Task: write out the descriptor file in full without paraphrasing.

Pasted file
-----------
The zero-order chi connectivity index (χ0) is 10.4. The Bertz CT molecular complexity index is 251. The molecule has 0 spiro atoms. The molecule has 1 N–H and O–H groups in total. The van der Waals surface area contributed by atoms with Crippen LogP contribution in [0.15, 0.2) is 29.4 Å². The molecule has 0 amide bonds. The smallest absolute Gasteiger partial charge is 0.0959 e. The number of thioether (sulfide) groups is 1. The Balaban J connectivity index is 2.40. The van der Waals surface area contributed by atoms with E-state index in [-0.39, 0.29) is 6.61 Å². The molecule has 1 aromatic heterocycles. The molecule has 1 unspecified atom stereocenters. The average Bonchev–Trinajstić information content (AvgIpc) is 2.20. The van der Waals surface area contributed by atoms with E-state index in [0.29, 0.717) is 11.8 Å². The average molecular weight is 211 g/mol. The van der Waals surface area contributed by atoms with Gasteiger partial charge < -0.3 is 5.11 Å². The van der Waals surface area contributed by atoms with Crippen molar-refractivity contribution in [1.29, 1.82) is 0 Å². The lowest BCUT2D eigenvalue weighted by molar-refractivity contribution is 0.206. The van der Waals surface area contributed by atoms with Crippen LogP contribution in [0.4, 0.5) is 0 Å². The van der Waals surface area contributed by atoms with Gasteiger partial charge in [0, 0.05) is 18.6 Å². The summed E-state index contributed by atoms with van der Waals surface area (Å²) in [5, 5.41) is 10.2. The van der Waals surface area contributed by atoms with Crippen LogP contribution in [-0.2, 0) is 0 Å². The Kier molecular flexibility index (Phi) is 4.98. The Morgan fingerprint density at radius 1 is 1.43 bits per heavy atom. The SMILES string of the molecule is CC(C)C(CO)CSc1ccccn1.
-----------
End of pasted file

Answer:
The zero-order chi connectivity index (χ0) is 10.4. The Bertz CT molecular complexity index is 251. The molecule has 0 spiro atoms. The molecule has 1 N–H and O–H groups in total. The van der Waals surface area contributed by atoms with Crippen LogP contribution in [0.15, 0.2) is 29.4 Å². The molecule has 0 amide bonds. The smallest absolute Gasteiger partial charge is 0.0959 e. The number of thioether (sulfide) groups is 1. The Balaban J connectivity index is 2.40. The van der Waals surface area contributed by atoms with E-state index in [-0.39, 0.29) is 6.61 Å². The molecule has 1 aromatic heterocycles. The molecule has 1 unspecified atom stereocenters. The average Bonchev–Trinajstić information content (AvgIpc) is 2.20. The van der Waals surface area contributed by atoms with E-state index in [0.29, 0.717) is 11.8 Å². The average molecular weight is 211 g/mol. The van der Waals surface area contributed by atoms with Gasteiger partial charge < -0.3 is 5.11 Å². The van der Waals surface area contributed by atoms with Crippen molar-refractivity contribution in [1.29, 1.82) is 0 Å². The lowest BCUT2D eigenvalue weighted by molar-refractivity contribution is 0.206. The van der Waals surface area contributed by atoms with Crippen LogP contribution in [0.4, 0.5) is 0 Å². The van der Waals surface area contributed by atoms with Gasteiger partial charge in [0, 0.05) is 18.6 Å². The summed E-state index contributed by atoms with van der Waals surface area (Å²) in [5, 5.41) is 10.2. The van der Waals surface area contributed by atoms with Crippen LogP contribution in [-0.2, 0) is 0 Å². The Kier molecular flexibility index (Phi) is 4.98. The Morgan fingerprint density at radius 1 is 1.43 bits per heavy atom. The SMILES string of the molecule is CC(C)C(CO)CSc1ccccn1.